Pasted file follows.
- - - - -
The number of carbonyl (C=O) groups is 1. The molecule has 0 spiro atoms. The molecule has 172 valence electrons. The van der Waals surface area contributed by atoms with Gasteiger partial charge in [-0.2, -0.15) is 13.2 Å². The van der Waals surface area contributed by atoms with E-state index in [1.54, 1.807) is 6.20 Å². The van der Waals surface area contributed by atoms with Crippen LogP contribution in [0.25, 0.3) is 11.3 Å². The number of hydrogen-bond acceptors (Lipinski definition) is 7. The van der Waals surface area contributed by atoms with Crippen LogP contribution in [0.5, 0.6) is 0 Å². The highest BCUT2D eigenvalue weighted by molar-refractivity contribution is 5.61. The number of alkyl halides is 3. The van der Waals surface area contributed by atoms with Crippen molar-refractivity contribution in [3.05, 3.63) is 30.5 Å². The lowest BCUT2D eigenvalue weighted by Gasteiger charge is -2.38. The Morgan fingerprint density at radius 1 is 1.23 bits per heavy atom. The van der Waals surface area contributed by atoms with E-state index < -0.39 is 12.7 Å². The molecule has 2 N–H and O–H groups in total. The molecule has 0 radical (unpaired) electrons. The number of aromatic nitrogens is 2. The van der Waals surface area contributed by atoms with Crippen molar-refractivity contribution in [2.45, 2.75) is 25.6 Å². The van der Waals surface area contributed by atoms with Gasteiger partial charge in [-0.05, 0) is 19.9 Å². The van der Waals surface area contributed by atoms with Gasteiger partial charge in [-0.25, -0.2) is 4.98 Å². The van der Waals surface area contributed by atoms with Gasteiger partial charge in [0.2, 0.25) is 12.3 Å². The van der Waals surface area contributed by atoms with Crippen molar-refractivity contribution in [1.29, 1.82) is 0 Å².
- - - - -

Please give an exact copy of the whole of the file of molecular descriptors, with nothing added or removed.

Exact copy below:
The number of carbonyl (C=O) groups is 1. The molecule has 0 spiro atoms. The molecule has 172 valence electrons. The van der Waals surface area contributed by atoms with Gasteiger partial charge in [-0.2, -0.15) is 13.2 Å². The van der Waals surface area contributed by atoms with E-state index in [1.54, 1.807) is 6.20 Å². The van der Waals surface area contributed by atoms with Crippen LogP contribution in [0.25, 0.3) is 11.3 Å². The number of hydrogen-bond acceptors (Lipinski definition) is 7. The van der Waals surface area contributed by atoms with Crippen LogP contribution in [0.5, 0.6) is 0 Å². The highest BCUT2D eigenvalue weighted by molar-refractivity contribution is 5.61. The number of alkyl halides is 3. The van der Waals surface area contributed by atoms with Crippen molar-refractivity contribution in [3.05, 3.63) is 30.5 Å². The lowest BCUT2D eigenvalue weighted by Gasteiger charge is -2.38. The Morgan fingerprint density at radius 1 is 1.23 bits per heavy atom. The van der Waals surface area contributed by atoms with E-state index < -0.39 is 12.7 Å². The molecule has 2 N–H and O–H groups in total. The molecule has 0 radical (unpaired) electrons. The number of aromatic nitrogens is 2. The van der Waals surface area contributed by atoms with Crippen molar-refractivity contribution in [2.45, 2.75) is 25.6 Å². The van der Waals surface area contributed by atoms with Gasteiger partial charge in [-0.05, 0) is 19.9 Å². The van der Waals surface area contributed by atoms with Gasteiger partial charge in [-0.25, -0.2) is 4.98 Å². The van der Waals surface area contributed by atoms with Gasteiger partial charge in [0.2, 0.25) is 12.3 Å². The van der Waals surface area contributed by atoms with Crippen molar-refractivity contribution in [1.29, 1.82) is 0 Å².